Potential Altnet.o Violations and Security Issues
People tend to break some child protection laws through their little internet scams. Most spyware-infested software is targeted toward adults. However, the user that sits down at the computer can be of any age, and the spyware modules have no good way of knowing who is at the machine and what legal protections are provided to him or her. In particular, laws in the United States prohibit the collection of personal information from children under 13 without the written permission of a parent or guardian. However, most spyware or adware AdWare.Win32.Altnet.o does not make any provisions for users whom they are not legally permitted to collect data from, a huge potential problem when it comes to laws such as the U.S. Child Online Privacy Protection Act (COPPA). Again, since a spyware program is an independent executable program residing on your PC, it will have all the privileges of the user that installed it. On the majority of single-user systems, including Windows 95 and 98, these privileges allow software to read, write and delete files, download and install other software, change the default homepage, interrogate other devices attached to the system, or even format the hard drive. While multi-user systems such as Windows NT can limit the spyware’s abilities somewhat, it can still do anything the user who installed it can–a scary thought indeed if an application containing spyware was unknowingly installed by someone with Administrator privileges.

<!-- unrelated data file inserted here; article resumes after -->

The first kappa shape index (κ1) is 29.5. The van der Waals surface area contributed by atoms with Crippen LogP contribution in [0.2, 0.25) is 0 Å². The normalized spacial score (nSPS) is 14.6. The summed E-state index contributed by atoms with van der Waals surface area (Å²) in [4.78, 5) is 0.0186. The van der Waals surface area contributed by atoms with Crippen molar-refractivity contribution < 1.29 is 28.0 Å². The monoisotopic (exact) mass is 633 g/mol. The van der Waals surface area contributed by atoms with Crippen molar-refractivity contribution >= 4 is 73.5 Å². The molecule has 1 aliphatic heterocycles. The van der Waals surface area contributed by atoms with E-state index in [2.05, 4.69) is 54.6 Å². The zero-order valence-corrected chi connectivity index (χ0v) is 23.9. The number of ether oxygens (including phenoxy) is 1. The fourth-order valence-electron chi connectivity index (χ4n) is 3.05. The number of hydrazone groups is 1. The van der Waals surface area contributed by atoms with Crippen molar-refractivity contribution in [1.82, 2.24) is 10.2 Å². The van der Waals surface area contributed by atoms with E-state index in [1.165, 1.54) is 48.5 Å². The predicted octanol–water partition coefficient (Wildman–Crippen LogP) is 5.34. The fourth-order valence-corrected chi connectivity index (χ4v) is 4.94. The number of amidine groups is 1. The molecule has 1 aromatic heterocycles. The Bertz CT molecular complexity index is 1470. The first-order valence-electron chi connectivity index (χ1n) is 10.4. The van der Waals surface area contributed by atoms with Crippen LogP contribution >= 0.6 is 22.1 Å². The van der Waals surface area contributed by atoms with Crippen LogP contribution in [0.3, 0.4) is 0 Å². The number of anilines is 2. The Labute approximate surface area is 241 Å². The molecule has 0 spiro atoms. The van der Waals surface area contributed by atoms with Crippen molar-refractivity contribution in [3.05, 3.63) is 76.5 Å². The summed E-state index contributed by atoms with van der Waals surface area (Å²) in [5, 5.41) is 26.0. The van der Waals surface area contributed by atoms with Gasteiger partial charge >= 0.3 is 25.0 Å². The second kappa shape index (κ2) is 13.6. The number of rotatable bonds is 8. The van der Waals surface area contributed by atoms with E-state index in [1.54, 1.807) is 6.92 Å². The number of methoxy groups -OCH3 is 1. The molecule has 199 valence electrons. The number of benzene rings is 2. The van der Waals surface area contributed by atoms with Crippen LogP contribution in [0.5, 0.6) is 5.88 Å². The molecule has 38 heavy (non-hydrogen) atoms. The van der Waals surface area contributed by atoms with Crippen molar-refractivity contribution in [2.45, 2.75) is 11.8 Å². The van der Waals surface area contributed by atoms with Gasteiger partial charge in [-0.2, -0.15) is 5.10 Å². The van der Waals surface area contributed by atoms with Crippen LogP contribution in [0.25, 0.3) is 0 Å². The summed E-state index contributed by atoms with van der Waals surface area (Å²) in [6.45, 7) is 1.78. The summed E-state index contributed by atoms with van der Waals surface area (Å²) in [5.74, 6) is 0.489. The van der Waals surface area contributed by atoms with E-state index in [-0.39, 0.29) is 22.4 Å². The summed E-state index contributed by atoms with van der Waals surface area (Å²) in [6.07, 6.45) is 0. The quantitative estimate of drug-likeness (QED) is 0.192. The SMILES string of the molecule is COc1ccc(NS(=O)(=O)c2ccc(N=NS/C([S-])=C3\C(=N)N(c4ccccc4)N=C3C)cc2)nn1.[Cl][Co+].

Some spyware modules include a number of insecure features, including so-called AutoInstall or AutoUpdate functions that can secretly download and install ANY arbitrary program on the user’s system. This opens the door for further abuse of the system by malicious crackers or additional spyware programs! In particular, competent security experts including Gibson Research Corp. have proven how simple it is for a malicious user to hijack this capability to upload and run ANY program on a user’s system!